So we sieve the flour and form it into two adjacent rings, one large and one small. These are fontaines, which literally means fountains but translates better as wells, to receive, in the large one, the majority of the liquid and eggs; the smaller one takes the yeast dissolved in a little of the warmed milk; the large well takes the sugar and, importantly, the salt. Mix the salt and yeast and the former kills the latter and your dough will not rise. Hmm. Perhaps salt from my sweaty hands is killing the yeast? But then why am I equally incapable of making cakes rise when using levure chimique, baking powder?
Anyway. We mix up the two wells separately for a couple of minutes, adding the salt, sugar and eggs to the large well before mixing the two fontaines together. The mixture, we are warned, must be neither too dry nor too humid; it must have body, Chef says, and you give it body by battering it against the steel worktop, throwing it down and lifting it up like some sort of alien blob, thumping it down to Give It Body. It’s done when it no longer sticks to the counter, apparently, but the fault in the process here is that, until it no longer sticks to the counter, it sticks to the counter. And your hands, clothes, hair, face and anything else it touches. So much for Escoffier’s great recipes.
But eventually I wear my dough out enough so that it gives up (most) of its hold on me, my clothes and the worktop and I add little parcels of softened butter (beurre en pomade en petits parcelles) before leaving it to rise for half an hour at 30-35 degrees. At which point we ‘chase out the carbonic gas’, as Chef translates it (badly) for me before allowing it to rise again.
Roll it out, wrap it round your sausage (Ooh Missus!), paint it with egg yolk and into the oven for 45 minutes or so until it looks just like the ones they sell in the shops. Well, a misshapen version of one they sell in the shops, one which only my mother could love and even she would be caught feeding it surreptitiously to the dog under the table when she thought I wasn’t watching.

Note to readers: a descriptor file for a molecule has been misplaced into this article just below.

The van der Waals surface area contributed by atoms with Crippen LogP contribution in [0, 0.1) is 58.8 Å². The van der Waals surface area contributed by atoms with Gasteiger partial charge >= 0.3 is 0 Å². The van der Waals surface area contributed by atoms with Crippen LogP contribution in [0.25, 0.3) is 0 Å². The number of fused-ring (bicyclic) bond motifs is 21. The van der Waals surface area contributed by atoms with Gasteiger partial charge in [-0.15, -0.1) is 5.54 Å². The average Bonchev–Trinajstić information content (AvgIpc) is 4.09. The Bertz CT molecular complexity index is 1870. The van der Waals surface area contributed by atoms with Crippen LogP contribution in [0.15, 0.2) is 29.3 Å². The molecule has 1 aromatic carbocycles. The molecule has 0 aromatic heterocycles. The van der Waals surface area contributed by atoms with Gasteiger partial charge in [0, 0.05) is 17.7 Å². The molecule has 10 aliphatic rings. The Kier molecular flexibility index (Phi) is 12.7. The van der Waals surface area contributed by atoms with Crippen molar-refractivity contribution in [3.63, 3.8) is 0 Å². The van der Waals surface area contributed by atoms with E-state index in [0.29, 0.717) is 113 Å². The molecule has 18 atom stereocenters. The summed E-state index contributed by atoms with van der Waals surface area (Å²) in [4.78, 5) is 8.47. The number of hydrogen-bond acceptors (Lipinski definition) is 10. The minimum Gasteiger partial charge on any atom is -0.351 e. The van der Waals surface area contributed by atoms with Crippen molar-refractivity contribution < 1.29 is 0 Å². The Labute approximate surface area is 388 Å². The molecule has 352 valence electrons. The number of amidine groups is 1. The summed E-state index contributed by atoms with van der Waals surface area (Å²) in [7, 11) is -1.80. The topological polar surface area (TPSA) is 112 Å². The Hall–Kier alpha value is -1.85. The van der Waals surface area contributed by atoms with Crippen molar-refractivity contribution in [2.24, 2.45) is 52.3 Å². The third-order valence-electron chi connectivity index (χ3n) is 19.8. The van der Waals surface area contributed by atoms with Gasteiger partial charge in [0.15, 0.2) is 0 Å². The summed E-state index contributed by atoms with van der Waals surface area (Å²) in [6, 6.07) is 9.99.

Still. Chef deems them all Good Enough to let us out to lunch and we trek off to the school canteen to eat, well, saucisson brioché. What a coincidence. I am careful to choose a slice from one not made by me and quite tasty it is too, if you ignore most of the pastry and eat the bought-in saucisson inside.
And avoiding the stodge is a good idea, it turns out, since there’s that aforementioned class on the French legal system immediately after lunch.
We eventually escape with our lives after a nice nap to spend the afternoon making ‘Chou de ménage’, household cabbage. What?
Household cabbage, it turns out, is a cabbage cut into quarters and then used by Chef as an example of ‘Braiser par expansion’, braising by expansion whereby the delicious taste of the cabbage expands out into its cooking medium (can you spot the fatal flaw in this argument, children? Can you?)
Anyway. Trim your cabbage, cut it into four equal quarters, rinse it in vinegared water to kill the beasties, blanch in boiling water for a few minutes, refresh in iced water, drain, cut off the root which you’d left to hold the whole thing together while it cooked (oops), fry off your Garniture Aromatique (onions and carrots cut into a nice macedoine), add the cabbage wrapped with bacon or couenne (the membrane which surrounds a pig’s stomach – very useful for holding together things which would otherwise float off and do their own thing – pop it into your casserole dish and cook it in the oven at 200 degrees Centigrade for an hour and a quarter. Blimey. All this for braised cabbage? Ah, but the lessons are about braising and wrapping and making a macedoine with everything the same size. It’s just a shame that we couldn’t have learned these lessons on something edible.
Still. We finish off the afternoon with some Pommes Fondants, melting potatoes. The object of which, of course, is not to finish up with melted potatoes. Well, not until they arrive in the client’s mouth that is. We start with large potatoes, 7-8 centimetre jobbies which we cut in two and then turn so that they’re all the same size and with the legally obligatory seven-sided shape and then cook in a buttered dish in the oven, moistening regularly with ‘fond blanc’, white chicken stock (i.e. stock made from unroasted chicken bones – as opposed to fond brun, which is made with roasted bones) so they sit up to their waists in it. Except that, at the end of the cooking time (an hour or so) the liquid should all be just evaporated and your spuds barely coloured. So get that one right or turn your pommes fondants into pommes on fire.